Never Again?

Next week is the International Commemoration Day of the Holocaust. In 2005 the United Nations General Assembly (UNGA) adopted a resolution (A/RES/60/7), by consensus, declaring that the UN would designate January 27th as an annual International Day of Commemoration in memory of the victims of the Holocaust. This specific date was chosen, as it is the anniversary of the liberation of the Auschwitz death camp. The resolution also urges Member States to develop educational programmes to instill the memory of the tragedy in future generations to prevent genocide from occurring again: remembrance of the past, with an eye towards preventing history from repeating itself!

So why am I not reassured?

The Anti-Defamation League's (ADL) Global 100 Index of anti-Semitism is a survey of attitudes toward Jews in Over 100 Countries around the world. According to the 2015-updated index, after surveying 88.4% of the world's adult population, it was found that 26% (!) of them, a quarter of all respondents, harbor anti-Semitic attitudes: that is over 1 billion people, and this is only 70 years after the end of the Second World War and the atrocities committed by the Nazis against Jews, Gypsies, gays, political prisoners and many others.

Indeed, the Nazi machine annihilating Jews was unique in its malice and evil: an industrialized extermination of the worst kind, pre-meditated ideological genocide, which was not a by-product of war, but a foundation of belief and pillar of existence for its perpetrators. Incomprehensible. Unbelievable. It is like we almost wish for it to be nothing more than a frightening tale; only it is far from it. It happened, and not too long ago.

Could history repeat itself?

Only in the last few weeks, a discussion erupted in France, after Zvi Ammar, head of Marseille's Jewish community, suggested it might be better if Jews stopped wearing the yarmulke, also known as a kippah, "for the time being". This statement was made after a Kurdish immigrant from Turkey attacked a Jewish teacher with a butcher knife, claiming to be inspired by ISIS.

In the Middle East, the Persecution of Yazidis, Christians and other minorities by ISIS continues with some - but not too much - interruption by the free world. This is a genocidal persecution leading to exile, which includes the abduction of Yazidi women, massacres of innocent civilians and forced conversion campaigns. This, my friends, is happening here and now, as we are reading these lines. It is not - yet - a passage in the history books.

Closer to home, the situation does not look too encouraging: Jews on some of the college campuses around the country express fear to reveal their Judaism for fear of anti-Semitic attacks. Simply put, they are there to study and build a future, and not to be a moving target just because they are Jewish. The heated debate around Israel and Mideast politics plays a significant part in this updated manifestation of anti-Semitism: the Boycott movement, which opposes a peaceful solution between Israelis and Palestinians and negates the right of the Jewish people for self determination, is becoming visible and unpleasantly vocal on more and more campuses. Their agenda of dehumanizing Israel and delegitimizing it is pushed onto student government bodies, without any real reason, and poisons the atmosphere on campus. Suddenly Israel, the Jew among the nations, is the face of all evil on Earth (as is the Jew in anti-Semitic propaganda), and being Jewish means an immediate implication with that evil, no matter what political views one might espouse. At Connecticut College, a Jewish professor dared to stand by Israel when it was attacked by Hamas in the summer of 2014, and was exposed to a smear campaign, with none of his colleagues standing up for him, and an administration keeping a deafening silence. Elsewhere, swastikas appear on Jewish fraternity houses and physical and verbal violence becomes an almost daily threat, which needs to be addressed.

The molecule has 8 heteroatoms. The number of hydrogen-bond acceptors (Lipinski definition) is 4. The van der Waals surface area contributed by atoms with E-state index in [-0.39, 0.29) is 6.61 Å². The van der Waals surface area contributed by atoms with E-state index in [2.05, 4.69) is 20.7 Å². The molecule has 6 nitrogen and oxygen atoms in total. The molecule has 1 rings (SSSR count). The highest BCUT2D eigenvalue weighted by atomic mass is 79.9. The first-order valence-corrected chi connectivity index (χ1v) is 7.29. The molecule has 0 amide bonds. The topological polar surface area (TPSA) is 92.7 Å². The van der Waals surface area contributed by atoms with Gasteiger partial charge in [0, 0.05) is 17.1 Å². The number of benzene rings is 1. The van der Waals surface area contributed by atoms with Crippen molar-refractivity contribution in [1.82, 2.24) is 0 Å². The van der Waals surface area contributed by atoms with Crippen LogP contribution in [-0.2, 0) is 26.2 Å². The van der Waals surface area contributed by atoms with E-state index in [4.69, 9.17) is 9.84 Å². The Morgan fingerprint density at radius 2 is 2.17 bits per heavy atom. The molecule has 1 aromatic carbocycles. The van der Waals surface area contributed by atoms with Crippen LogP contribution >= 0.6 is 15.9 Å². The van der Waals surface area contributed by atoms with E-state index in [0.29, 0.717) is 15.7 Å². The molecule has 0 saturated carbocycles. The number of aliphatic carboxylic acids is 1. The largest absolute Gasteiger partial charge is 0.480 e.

The issue of anti-Semitism is a deep and troubling problem and it needs to be faced and countered head-on, whether it is manifested in its "classic" mode or whether it applies the same techniques only switching the word "Jew" for "Israel". But it also has political implications: just imagine what might happen to Jews in the Middle East, had there been no Israel. The probability is that Jews would have faced the same fate as other minorities there today, literally fighting for their lives in a region so steeped in hatred and violence. This is an all too familiar scenario for us: Jews had to fight for their existence and suffer for being Jewish all throughout Jewish history, since expelled from the Land of Israel by the Roman Empire some 2000 years ago. As we suffered through it for thousands of years, in places from Hungary to Yemen, from Russia to Morocco, we continuously yearned to come back home, to our ancestral Land, and live as an independent nation, capable of defending herself, not needing the mercy of others and we have achieved just that. We also yearned for peace. Dreamt of the day we will be able to live life side by side with our neighbors, Palestinians and Arab nations, each recognizing each other's right for self-determination, accepting and respecting one another as equal human beings. We still do.

We yearn, we dream, but we are also realistic. In Ethics of the Fathers we read the words of Hillel the wise:

"If I am not for myself, who will be for me?".

That is the only guarantee of Never Again.